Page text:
6. there is a strict one visitor policy, so you cannot have reinforcements if you need to grab a bite to eat, go to the bathroom or need a break.
    7. beds are old, malfunctioning or both.
    8. no temperature control except for windows, if you are cold at night…too bad.
    9. only one chair, no place to sleep when you do the night vigil.
    12. the staff does not leave a chart by the bed. All staff expects you to know and remember all the comings and goings of everyone. You are expected to give details about the administration of medications, who came and what they did and at what time. I don’t know why they do not have patient charts!
    13. if the “camillero” feels like coming you may get help to bathe your loved one. they never give you an exact time frame of when to expect anyone–ever! but if they come and you are not present then you are out of luck. Then you get chastised by the nurses for not being around. Remember the one person rule?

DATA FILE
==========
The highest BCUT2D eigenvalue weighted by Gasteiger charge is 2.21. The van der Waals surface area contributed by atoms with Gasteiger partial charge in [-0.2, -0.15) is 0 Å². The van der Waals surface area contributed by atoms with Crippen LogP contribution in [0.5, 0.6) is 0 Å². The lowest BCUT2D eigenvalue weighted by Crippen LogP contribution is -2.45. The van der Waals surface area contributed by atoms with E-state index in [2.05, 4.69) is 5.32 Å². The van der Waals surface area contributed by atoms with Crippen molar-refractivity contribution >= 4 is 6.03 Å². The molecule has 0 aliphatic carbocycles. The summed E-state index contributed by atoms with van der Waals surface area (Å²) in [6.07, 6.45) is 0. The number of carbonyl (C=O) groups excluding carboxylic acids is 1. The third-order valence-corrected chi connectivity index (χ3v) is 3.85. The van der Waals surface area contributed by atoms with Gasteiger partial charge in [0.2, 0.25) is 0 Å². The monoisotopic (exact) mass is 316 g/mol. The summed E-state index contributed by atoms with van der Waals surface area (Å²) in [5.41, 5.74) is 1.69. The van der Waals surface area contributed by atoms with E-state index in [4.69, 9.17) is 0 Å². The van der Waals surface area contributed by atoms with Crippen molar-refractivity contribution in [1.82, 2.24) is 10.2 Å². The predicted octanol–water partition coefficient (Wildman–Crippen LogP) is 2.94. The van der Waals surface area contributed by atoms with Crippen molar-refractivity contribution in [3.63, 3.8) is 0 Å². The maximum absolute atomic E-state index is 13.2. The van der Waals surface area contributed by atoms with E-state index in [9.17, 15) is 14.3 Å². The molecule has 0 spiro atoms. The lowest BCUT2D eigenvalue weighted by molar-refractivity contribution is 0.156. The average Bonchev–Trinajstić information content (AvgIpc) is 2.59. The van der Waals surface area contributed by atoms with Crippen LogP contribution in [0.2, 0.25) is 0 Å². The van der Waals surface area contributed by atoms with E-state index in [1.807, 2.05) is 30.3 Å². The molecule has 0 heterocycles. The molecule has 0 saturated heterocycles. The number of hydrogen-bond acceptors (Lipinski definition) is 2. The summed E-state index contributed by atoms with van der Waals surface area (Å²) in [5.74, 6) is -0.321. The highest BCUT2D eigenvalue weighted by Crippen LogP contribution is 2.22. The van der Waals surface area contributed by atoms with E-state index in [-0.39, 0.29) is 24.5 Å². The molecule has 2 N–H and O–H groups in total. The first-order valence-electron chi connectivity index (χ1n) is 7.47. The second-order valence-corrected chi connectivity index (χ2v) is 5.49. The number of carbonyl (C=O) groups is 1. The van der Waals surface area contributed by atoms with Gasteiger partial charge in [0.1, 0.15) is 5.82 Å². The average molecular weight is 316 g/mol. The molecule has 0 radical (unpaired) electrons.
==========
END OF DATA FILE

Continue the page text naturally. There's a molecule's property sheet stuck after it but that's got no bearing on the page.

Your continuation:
14. no one cares if your name is incorrect on the ID bracelet and on the paper tag above the bed. I and several other relatives asked repeatedly to change my dad’s name but if fell to deaf ears. Oh..just tell the nurse when she comes…(nothing happens except making her mad!)
    15. no t.v. (not a necessity…but still)

  13. Alana Jul 19

    Hello.
    I’m from Mexico living faaar away.
    I just wish to say that there is nothing more stupid than wasting your precious time in writing NEGATIVE things about a place that has given you soooo much!

    Thanks to IMSS you did NOT have to spend what should had in your country! FACE IT!!!

    If any day in your ONLY and UNIQUE life you wish PRIVATE level service, GET IT!!! And PAY for it…you GIVE YOURSELF WHAT YOU KNOW “YOU DESERVE”

    End of this TEACHING for your Inner-human 🙂